I just received an email, from a former co-worker:  "By the way, we left the church that we were going to and we are going to ----- (our friends) church. As of last week the church is no longer Episcopal and is now a part of the Anglican Community Network.  It was the church of St. Andrew and St. Phillip and is now named Church of the Apostles Evangelical Anglican. Pray for other churches who are hoping to do the same but are against legal battles ect." So the exodus, from hetrodox bishops to those "orthodox" is beginning. 
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« Reply #52 on: June 20, 2006, 03:14:40 PM »

That's the Anglican Communion Network and it's been going on for a while. That means they've left the Episcopal Church and switched to being under an overseas Anglican bishop, maybe in Africa.

The court cases happen when such churches try to take their buildings with them. The courts say no, the buildings belong to the Episcopal bishop/diocese.
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« Reply #53 on: June 20, 2006, 03:33:19 PM »

Glory to Jesus Christ!

I just checked the web site of the Anglican Communion Network, rather impressive.  I wonder what Canterbury will finally say and do for these groups that want to remain "orthodox" Anglicans?
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« Reply #54 on: June 20, 2006, 03:56:12 PM »

The way things are going I wouldn't rule out the Communion replacing ECUSA as their official province in America with this group or a group including it.
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« Reply #55 on: June 20, 2006, 04:23:17 PM »

The moderates are starting to come apart too, because the people who have been saying that "schism is worse than heresy" (perhaps the most unOrthodox sentiment possible)ÂÂ  are now being to think (correctly, IMO) that whatever they do, they will have schism.

'Schism is worse than heresy' is such a heterodox sentiment that it was even advocated by St. John Chrysostom.
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« Reply #56 on: June 20, 2006, 04:40:02 PM »

Saints including church fathers have also believed things like unbaptised babies burn in hell, no exceptions, because of the justice of God. They're fallible and can later be found wrong by the church. What the church can't do is rewrite past defined doctrines.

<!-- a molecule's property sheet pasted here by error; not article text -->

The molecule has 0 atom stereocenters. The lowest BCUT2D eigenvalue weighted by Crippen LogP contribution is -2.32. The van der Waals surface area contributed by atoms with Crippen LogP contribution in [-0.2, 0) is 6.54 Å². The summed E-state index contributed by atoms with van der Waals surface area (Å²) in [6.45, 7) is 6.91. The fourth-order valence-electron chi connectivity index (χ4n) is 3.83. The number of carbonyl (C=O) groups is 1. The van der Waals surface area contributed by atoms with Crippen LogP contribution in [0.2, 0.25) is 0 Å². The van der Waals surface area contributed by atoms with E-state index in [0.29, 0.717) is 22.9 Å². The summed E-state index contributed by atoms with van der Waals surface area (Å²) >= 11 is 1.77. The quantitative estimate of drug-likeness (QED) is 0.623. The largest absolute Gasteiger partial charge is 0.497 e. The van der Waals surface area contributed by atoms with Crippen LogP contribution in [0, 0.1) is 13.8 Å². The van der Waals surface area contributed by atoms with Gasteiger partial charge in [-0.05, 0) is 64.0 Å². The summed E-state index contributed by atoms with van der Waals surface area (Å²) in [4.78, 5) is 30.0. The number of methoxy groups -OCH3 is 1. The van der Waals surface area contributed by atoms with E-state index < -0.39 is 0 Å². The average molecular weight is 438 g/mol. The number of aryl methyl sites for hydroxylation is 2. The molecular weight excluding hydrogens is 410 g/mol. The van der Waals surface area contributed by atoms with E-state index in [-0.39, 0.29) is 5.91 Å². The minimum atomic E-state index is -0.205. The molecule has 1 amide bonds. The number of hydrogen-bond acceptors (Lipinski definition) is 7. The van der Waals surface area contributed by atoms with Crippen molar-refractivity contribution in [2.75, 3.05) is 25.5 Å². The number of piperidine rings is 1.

I agree with Keble that it's an un-Orthodox sentiment. Who's easier to reconcile with the Orthodox communion, the priestless Old Believers or the Unitarian Universalists?
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« Reply #57 on: June 20, 2006, 05:13:37 PM »

HOT NEWS FLASH

The primary resolution on Windsor Report compliance was voted down commandingly. What this means is anyone's guess, or in Jim Naughton's words:

"I don't think we are thumbing our noses because that would require enough coordination to get our hands to our faces."

All three of the main conservative blogs watching the action have crashed.
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« Reply #58 on: June 20, 2006, 05:43:51 PM »

Greeks and choirs don't mach- bottom line! Lets leave that to the Slavs.

Its cause you greeks cant sing like we do  Wink
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« Reply #59 on: June 20, 2006, 06:34:27 PM »

Its cause you greeks cant sing like we do  Wink

Sad, but true.  Wink
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« Reply #60 on: June 20, 2006, 08:41:29 PM »

Saints including church fathers have also believed things like unbaptised babies burn in hell, no exceptions, because of the justice of God. They're fallible and can later be found wrong by the church. What the church can't do is rewrite past defined doctrines.

I agree with Keble that it's an un-Orthodox sentiment. Who's easier to reconcile with the Orthodox communion, the priestless Old Believers or the Unitarian Universalists?

You are free to believe as you wish on the matter, you are correct there is no absolutely defined dogma. But who commits the greater crime, the one who leaves his king for the service of another, or he that slays his king upon his throne, and then tears his body limb from limb? For the former is the heretic who simply departs from the body of Christ, the latter is the schismatic who tears it asunder.